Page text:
World on the Edge is a response to questions of how much time is left before our global civilization unravels and how do we save it. Lester R. Brown’s writings have attracted the attention of notable individuals including John Beddington the chief science advisor to the U.K. government and overseas to former U.S President Bill Clinton. Reading how to prevent environmental and economic collapse has enhanced my ability to be more perceptive to issues that had previously not impacted my daily thought process.
Browns chapter titled Feeding Eight Billion explained the ongoing issue of the world food output gradually losing momentum since the golden age dating from 1950 to 1973 (Brown,165) . To improve this, fresh thinking on how to raise cropland productivity needs to develop. Examples of this include breeding crops that are more tolerant of drought and cold, raise land productivity where soil moisture permits, and increasing land tenure (Brown,168). Water shortage is another issue in constraining food production growth. From a young age we are taught to shut the faucet off while brushing teeth to conserve water supply but the issue is much larger. Because I am no longer an adolescent, I can take on more responsibilities to conserve water supply to make a difference. To raise irrigation efficiency I could encourage the use of low pressure sprinkler systems to reduce water use by 30% (Brown,170).
The second lesson taught by Brown was that of the rising tide and environmental refugees. This immediately effects areas including New York and Miami. Being from Connecticut the possibilities of environmental refugees could have a direct effect on my state which borders New York. The CT real estate markets will go up with the relocation of refugees fleeing from New York. If the Rising sea levels cannot be maintained cities will have to start building barriers that will block the rising tides. This alternative would have a substantial cost (Brown,75).
Global warming and its effects is a well-known environmental issue but climate instability was a concept I had never heard of. Climate instability is becoming the new norm, according to Brown. The time when we could use climate trends of the recent past as a guide for future climate conditions is now history; we are moving into a stage of unpredictability (Brown,45). The first though that came to mind was how the Farmer’s Almanac is becoming irrelevant and will be a thing of the past. More importantly, climate instability has a downward effect on world agriculture. One would think with all of the technology the world has this could be avoided but that is not the case. Lacking the ability to predict climates can cause grain yields to fall, issues with photosynthesis, and the decimation of harvest with high temperatures. All of which contribute to the production of the world’s food supply. To put this in perspective imagine a day the local meteorologist says it will be a nice sunny day but it rains and your biggest concern is your hair. Now imagine being a farmer anticipating a day of much needed rain but encounters a heat wave that destroys most of your crops. The cultivation of these crops is a means of life, financially for farmers and nourishment for others.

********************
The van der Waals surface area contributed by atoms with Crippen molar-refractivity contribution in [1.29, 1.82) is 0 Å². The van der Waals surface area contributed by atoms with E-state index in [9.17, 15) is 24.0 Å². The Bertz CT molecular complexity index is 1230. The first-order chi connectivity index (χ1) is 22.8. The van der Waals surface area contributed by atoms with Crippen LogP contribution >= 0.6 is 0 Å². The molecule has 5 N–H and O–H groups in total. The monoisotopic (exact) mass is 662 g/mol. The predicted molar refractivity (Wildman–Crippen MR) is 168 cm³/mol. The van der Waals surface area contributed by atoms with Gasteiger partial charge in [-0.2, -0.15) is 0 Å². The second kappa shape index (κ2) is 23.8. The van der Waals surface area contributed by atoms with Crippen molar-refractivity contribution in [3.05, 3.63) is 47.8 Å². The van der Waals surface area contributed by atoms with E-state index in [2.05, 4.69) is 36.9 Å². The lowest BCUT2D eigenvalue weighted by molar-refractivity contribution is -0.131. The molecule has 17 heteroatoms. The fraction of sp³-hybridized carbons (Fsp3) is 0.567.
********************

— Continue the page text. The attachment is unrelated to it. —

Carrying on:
The fourth lesson taught in the readings was the correlation of poverty and agriculture. Brown’s concepts are constant trickle-down effect pertaining to several diverse topics. Poverty has many faces, such as hunger, illiteracy, and low life expectancy. Though I have some knowledge on poverty I had never related it to agriculture. Since those living in poverty spend a large share of their income on food, higher food prices expands the population of those living in poverty. The effect of rising food prices dramatically expands the number of unemployed as well as the malnourished. Improving the world’s agriculture and decreasing the prices of food could potentially reduce the amount of people struggling living off of less than $1.25 a day (Brown,152).